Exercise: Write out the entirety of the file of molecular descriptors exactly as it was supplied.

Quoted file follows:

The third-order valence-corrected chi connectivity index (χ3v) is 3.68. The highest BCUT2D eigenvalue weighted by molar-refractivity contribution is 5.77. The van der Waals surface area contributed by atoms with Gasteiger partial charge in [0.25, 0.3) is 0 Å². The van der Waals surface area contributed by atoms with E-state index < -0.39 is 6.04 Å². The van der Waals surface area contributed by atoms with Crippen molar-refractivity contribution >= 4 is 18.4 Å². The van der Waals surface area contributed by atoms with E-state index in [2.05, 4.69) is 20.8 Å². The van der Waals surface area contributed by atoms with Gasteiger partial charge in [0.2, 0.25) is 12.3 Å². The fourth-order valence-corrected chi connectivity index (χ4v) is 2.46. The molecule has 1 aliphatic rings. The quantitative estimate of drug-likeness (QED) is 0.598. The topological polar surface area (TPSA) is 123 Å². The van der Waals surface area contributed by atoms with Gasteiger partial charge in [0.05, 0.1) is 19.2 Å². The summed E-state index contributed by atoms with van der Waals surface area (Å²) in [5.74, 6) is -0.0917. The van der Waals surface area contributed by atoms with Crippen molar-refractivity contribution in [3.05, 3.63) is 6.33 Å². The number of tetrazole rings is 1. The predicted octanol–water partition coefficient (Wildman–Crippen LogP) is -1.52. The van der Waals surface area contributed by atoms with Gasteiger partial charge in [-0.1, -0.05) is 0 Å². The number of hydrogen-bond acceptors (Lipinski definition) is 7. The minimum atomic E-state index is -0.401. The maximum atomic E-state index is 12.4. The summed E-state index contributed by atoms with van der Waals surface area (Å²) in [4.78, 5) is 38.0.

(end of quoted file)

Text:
The third-order valence-corrected chi connectivity index (χ3v) is 3.68. The highest BCUT2D eigenvalue weighted by molar-refractivity contribution is 5.77. The van der Waals surface area contributed by atoms with Gasteiger partial charge in [0.25, 0.3) is 0 Å². The van der Waals surface area contributed by atoms with E-state index < -0.39 is 6.04 Å². The van der Waals surface area contributed by atoms with Crippen molar-refractivity contribution >= 4 is 18.4 Å². The van der Waals surface area contributed by atoms with E-state index in [2.05, 4.69) is 20.8 Å². The van der Waals surface area contributed by atoms with Gasteiger partial charge in [0.2, 0.25) is 12.3 Å². The fourth-order valence-corrected chi connectivity index (χ4v) is 2.46. The molecule has 1 aliphatic rings. The quantitative estimate of drug-likeness (QED) is 0.598. The topological polar surface area (TPSA) is 123 Å². The van der Waals surface area contributed by atoms with Gasteiger partial charge in [0.05, 0.1) is 19.2 Å². The summed E-state index contributed by atoms with van der Waals surface area (Å²) in [5.74, 6) is -0.0917. The van der Waals surface area contributed by atoms with Crippen molar-refractivity contribution in [3.05, 3.63) is 6.33 Å². The number of tetrazole rings is 1. The predicted octanol–water partition coefficient (Wildman–Crippen LogP) is -1.52. The van der Waals surface area contributed by atoms with Gasteiger partial charge in [-0.1, -0.05) is 0 Å². The number of hydrogen-bond acceptors (Lipinski definition) is 7. The minimum atomic E-state index is -0.401. The maximum atomic E-state index is 12.4. The summed E-state index contributed by atoms with van der Waals surface area (Å²) in [4.78, 5) is 38.0.